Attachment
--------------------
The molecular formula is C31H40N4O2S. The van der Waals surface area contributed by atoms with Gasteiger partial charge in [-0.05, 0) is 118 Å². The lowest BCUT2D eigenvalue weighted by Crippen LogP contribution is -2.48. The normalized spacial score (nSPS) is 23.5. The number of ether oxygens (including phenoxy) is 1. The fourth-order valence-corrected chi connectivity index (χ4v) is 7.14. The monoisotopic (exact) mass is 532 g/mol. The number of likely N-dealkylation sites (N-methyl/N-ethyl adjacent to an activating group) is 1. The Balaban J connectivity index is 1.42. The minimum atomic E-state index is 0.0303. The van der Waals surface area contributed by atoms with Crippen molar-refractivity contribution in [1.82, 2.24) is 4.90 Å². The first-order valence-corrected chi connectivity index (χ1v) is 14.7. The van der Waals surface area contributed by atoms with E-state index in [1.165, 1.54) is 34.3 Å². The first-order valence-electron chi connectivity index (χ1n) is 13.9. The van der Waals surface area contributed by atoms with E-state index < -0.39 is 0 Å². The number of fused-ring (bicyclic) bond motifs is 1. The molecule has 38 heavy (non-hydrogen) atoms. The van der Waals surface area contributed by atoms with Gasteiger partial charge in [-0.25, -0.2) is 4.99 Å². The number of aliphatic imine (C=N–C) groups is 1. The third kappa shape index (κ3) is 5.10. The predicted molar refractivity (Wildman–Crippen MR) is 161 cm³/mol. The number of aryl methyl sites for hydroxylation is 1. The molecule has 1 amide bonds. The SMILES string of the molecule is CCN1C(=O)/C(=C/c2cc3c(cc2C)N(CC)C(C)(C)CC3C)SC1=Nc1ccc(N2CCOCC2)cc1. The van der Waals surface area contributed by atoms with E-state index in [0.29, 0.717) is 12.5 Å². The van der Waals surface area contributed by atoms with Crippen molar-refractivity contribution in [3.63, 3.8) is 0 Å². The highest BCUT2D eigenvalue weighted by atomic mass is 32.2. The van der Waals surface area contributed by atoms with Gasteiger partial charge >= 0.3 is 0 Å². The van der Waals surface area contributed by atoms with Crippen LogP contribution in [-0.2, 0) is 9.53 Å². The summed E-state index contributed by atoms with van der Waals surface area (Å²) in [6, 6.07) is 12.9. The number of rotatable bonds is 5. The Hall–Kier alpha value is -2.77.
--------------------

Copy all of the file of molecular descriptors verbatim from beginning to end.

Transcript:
The molecular formula is C31H40N4O2S. The van der Waals surface area contributed by atoms with Gasteiger partial charge in [-0.05, 0) is 118 Å². The lowest BCUT2D eigenvalue weighted by Crippen LogP contribution is -2.48. The normalized spacial score (nSPS) is 23.5. The number of ether oxygens (including phenoxy) is 1. The fourth-order valence-corrected chi connectivity index (χ4v) is 7.14. The monoisotopic (exact) mass is 532 g/mol. The number of likely N-dealkylation sites (N-methyl/N-ethyl adjacent to an activating group) is 1. The Balaban J connectivity index is 1.42. The minimum atomic E-state index is 0.0303. The van der Waals surface area contributed by atoms with Crippen molar-refractivity contribution in [1.82, 2.24) is 4.90 Å². The first-order valence-corrected chi connectivity index (χ1v) is 14.7. The van der Waals surface area contributed by atoms with E-state index in [1.165, 1.54) is 34.3 Å². The first-order valence-electron chi connectivity index (χ1n) is 13.9. The van der Waals surface area contributed by atoms with E-state index < -0.39 is 0 Å². The number of fused-ring (bicyclic) bond motifs is 1. The molecule has 38 heavy (non-hydrogen) atoms. The van der Waals surface area contributed by atoms with Gasteiger partial charge in [-0.25, -0.2) is 4.99 Å². The number of aliphatic imine (C=N–C) groups is 1. The third kappa shape index (κ3) is 5.10. The predicted molar refractivity (Wildman–Crippen MR) is 161 cm³/mol. The number of aryl methyl sites for hydroxylation is 1. The molecule has 1 amide bonds. The SMILES string of the molecule is CCN1C(=O)/C(=C/c2cc3c(cc2C)N(CC)C(C)(C)CC3C)SC1=Nc1ccc(N2CCOCC2)cc1. The van der Waals surface area contributed by atoms with E-state index in [0.29, 0.717) is 12.5 Å². The van der Waals surface area contributed by atoms with Crippen molar-refractivity contribution in [3.63, 3.8) is 0 Å². The highest BCUT2D eigenvalue weighted by atomic mass is 32.2. The van der Waals surface area contributed by atoms with Gasteiger partial charge >= 0.3 is 0 Å². The van der Waals surface area contributed by atoms with Crippen LogP contribution in [-0.2, 0) is 9.53 Å². The summed E-state index contributed by atoms with van der Waals surface area (Å²) in [6, 6.07) is 12.9. The number of rotatable bonds is 5. The Hall–Kier alpha value is -2.77.